When you run a command-line in a Command Prompt window, the following error may appear:
'help' is not recognized as an internal or external command, operable program or batch file.
This happens even if the respective executable file is located in the Windows or System32 folder, such as help (help.exe), xcopy (xcopy.exe), findstr (findstr.exe), etc. However, you can run the file by mentioning the full path — e.g., c:\windows\system32\help.exe.
The internal commands, such as cd, md, del, copy, and erase, may work fine.
The above error occurs if the Windows or Windows\System32 folder is not included in the PATH system environment variable.
By default, in a standard Windows installation, the following folders are included in the System
And the following folder is included in the User
Note: Another possibility is that the C:\Windows and C:\Windows\System32 are pushed to the end of the PATH system environment variable, which can cause problems when running a command in the Command Prompt window.
To fix the “not recognized as an internal or external command” error in Command Prompt, add Windows and Windows\System32 to the PATH environment.
Add Windows and System32 to the PATH environment
- Right-click Start, and click Run. Type “
sysdm.cpl” and click OK. This launches the System Properties dialog.
- Select the “Advanced” tab, and click “Environment Variables..”
- Under “System variables,” double-click “Path.”
- In the “Edit environment variable” dialog, add each of the directories listed above.
- If you want to add additional folder locations — e.g., “C:\Program Files\Java,” feel free to add them.
- Also, if you want, you can configure the user path settings by double-clicking “Path” under “User variables.”
- Click OK, OK, OK to close the dialog boxes.
- Restart Windows for the changes to take effect for all apps and services.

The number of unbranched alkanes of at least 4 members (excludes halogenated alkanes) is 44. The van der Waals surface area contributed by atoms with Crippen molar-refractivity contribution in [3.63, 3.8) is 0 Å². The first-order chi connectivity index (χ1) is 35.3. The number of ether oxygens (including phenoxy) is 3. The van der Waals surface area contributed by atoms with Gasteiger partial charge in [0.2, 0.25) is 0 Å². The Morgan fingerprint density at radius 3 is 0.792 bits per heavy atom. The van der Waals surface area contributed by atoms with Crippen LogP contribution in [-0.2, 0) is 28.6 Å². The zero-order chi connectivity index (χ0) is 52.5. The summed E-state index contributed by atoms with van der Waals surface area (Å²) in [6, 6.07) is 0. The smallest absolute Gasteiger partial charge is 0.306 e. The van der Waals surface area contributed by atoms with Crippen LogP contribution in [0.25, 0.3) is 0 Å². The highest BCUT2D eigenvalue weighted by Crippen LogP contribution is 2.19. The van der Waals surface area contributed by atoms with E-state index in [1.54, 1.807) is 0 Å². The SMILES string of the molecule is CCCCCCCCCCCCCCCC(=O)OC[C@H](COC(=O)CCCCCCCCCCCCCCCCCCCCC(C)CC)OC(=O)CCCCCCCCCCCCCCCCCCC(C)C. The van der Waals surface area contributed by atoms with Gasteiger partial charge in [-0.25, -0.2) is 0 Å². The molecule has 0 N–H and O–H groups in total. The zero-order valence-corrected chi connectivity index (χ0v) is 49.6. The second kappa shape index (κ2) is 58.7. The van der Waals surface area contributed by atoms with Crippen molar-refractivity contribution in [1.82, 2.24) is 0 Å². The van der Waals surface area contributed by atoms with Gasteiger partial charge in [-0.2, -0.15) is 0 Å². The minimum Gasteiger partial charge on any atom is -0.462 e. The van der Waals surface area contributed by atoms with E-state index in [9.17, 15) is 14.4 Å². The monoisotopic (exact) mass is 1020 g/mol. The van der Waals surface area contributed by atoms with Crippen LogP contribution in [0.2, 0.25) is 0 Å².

What if they’re already included in the PATH?
If %SystemRoot%\system32 and %SystemRoot% are already included in PATH and yet the problem occurs, make sure you move the two items to the top of the list.
For example, your PATH variable may look like the following:
Path=C:\Program Files (x86)\Common Files\Oracle\Java\javapath;%C_EM64T_REDIST11%bin\Intel64;C:\Program Files (x86)\Common Files\Microsoft Shared\VSA\10.0\VsaEnv;%INTEL_DEV_REDIST%redist\intel64\mpirt;%INTEL_DEV_REDIST%redist\intel64\compiler;%INTEL_DEV_REDIST%redist\ia32\mpirt;%INTEL_DEV_REDIST%redist\ia32\compiler;C:\ProgramData\Oracle\Java\javapath;%SystemRoot%\system32;%SystemRoot%;%SystemRoot%\System32\Wbem;%SYSTEMROOT%\System32\WindowsPowerShell\v1.0\;C:\ProgramData\chocolatey\bin;%SYSTEMROOT%\System32\OpenSSH\;C:\Program Files (x86)\CCLRC ISIS Facility\Open GENIE\system;C:\Program Files (x86)\Common Files\Autodesk Shared\;C:\Program Files\dotnet\;C:\Program Files\Atomes;C:\Users\ach25\AppData\Local\Microsoft\WindowsApps;
As you can see, the two entries,
%SystemRoot%, are pushed to the middle/end of the PATH variable. This can cause an error when running a command in the Command Prompt window.
Move Windows and Windows\System32 to the top
To fix the issue, move Windows and Windows\System32 to the top of the PATH environment variable.
Ensure that the top 5 items in the system PATH variable are the following:
Additionally, you may want to remove obsolete entries, if any, from the PATH variable.
After moving the stock entries to the top, the dialog appears like below:
That should do the trick!
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